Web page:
We think Apple is taking a minimalist approach to building a more effective operating system. Unlike the flashy update that happened from iOS 6 to iOS 7, iOS 15 debuts with subtle updates that altogether form a more significant upgrade of iOS 14.
So what’s in it?
BUILD AND INVEST WITH FUTURE AFRICA
Join the Future Africa Collective – an exclusive community of investors who invest in startups building the future of Africa. With a $1,000 annual or a $300 quarterly subscription fee, you get access to invest a minimum of $2,500 in up to 20 fast-growing African startups each year.
This week, Andela, a global engineering talent outsourcing company, secured $200 million in a Series E funding round led by Softbank Vision Fund. With this round, the company reached a $1.5 billion valuation, becoming Africa’s second non-fintech unicorn.
The round included Whale Rock, a new investor, and existing investors like Generation Investment Management, Chan Zuckerberg Initiative, and Spark Capital.
Here are the other deals for the week
Yellow Card, a Nigerian cryptocurrency exchange, raised $15 million in a Series A funding round led by Valar Ventures, Third Prime, and Castle Island Ventures, with participation from Square, Blockchain.com Ventures, Coinbase Ventures, and others.
Senegalese-based logistics startup, YobanteExpress, raised a $1.2 million bridge funding round from Grenfell Holdings, Launch Africa Ventures, R-Ventures, Aguila Investments, and some local and international angel investors.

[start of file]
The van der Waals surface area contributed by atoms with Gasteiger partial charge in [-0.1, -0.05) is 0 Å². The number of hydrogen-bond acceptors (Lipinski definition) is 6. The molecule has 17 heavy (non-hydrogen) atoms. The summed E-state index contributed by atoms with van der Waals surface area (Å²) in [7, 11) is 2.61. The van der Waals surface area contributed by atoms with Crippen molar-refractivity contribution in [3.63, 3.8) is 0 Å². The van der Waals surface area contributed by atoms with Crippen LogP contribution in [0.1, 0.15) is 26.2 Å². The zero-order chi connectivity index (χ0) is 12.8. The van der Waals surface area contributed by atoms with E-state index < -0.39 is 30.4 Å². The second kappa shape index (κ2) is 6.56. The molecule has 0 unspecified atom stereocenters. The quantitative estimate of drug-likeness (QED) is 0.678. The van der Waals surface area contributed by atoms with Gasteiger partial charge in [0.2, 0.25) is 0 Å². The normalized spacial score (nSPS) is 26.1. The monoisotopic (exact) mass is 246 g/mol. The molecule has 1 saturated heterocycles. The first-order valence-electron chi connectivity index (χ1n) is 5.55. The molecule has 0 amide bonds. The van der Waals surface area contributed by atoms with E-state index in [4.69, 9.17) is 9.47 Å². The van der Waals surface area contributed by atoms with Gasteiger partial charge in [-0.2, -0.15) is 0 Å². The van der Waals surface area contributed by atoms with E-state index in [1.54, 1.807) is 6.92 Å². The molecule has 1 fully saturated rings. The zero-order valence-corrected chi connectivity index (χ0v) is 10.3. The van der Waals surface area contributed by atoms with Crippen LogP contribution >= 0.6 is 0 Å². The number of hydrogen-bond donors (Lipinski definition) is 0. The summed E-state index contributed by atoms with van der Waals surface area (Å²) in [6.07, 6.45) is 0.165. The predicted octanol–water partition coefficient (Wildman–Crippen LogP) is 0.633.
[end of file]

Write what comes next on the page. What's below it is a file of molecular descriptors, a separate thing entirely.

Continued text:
South African solar leasing platform, Sun Exchange, secured $2.5 million in convertible note financing from ARPF, a Mauritian private equity fund.
Nigerian edtech startup, Edves, closed a $575,000 seed funding round. The round was led by Beta Ventures and featured Launch Africa Ventures, Chinook Capital and Future Africa.
DataPathology, a Moroccan healthtech startup, raised $223,000 from Witamax, an investment company.
Egyptian blockchain startup, Pravica, secured an undisclosed direct investment from Crypto Valley Venture Capital (CV VC), a Swiss VC firm and incubator.
On Monday, we asked, “What’s the most feasible way to solve the electricity shortages in Africa?”
Here are some of the most interesting answers we found across our networks.
“Remove importation charges on all solar panels and batteries. Create drains equipped with hydroelectric turbines. Every state should have at least 2 major solar and wind farms. Methane tanks that store faeces and convert the waste to electricity should be installed in every primary and secondary school. All unis should have their hostels, halls equipped with solar panels. Also, dip all our leaders’ brains in a cat of hydrochloric acid.” – Hunkofadoc (@hunkofadoc, Instagram)
“Alternative energy (solar), while it may be expensive to set up, the overall cost in the long run is far cheaper than the conventional existing power supply we have here, and of course in-depth sensitization of the benefits of going green is also a key area to look into while driving the continent of this importance,” – Victor Ayedun (@wavy1st, Instagram)
“Washing and rinsing of our leaders’ brains, honestly.” – Fisayo Patrick (@fisayopatrick1, Instagram)
“Isn’t the Congo River able to power a bunch of countries? They should come together and contribute towards harnessing that energy.” – My Side That’s Wild (@Rihmani97, Twitter)
“Give companies a chance to generate and bill consumers directly.” – Precious Onyeze (@onyeze_precious, Instagram)
Watch out for a new question next week!
Every week, we share job opportunities in the African ecosystem.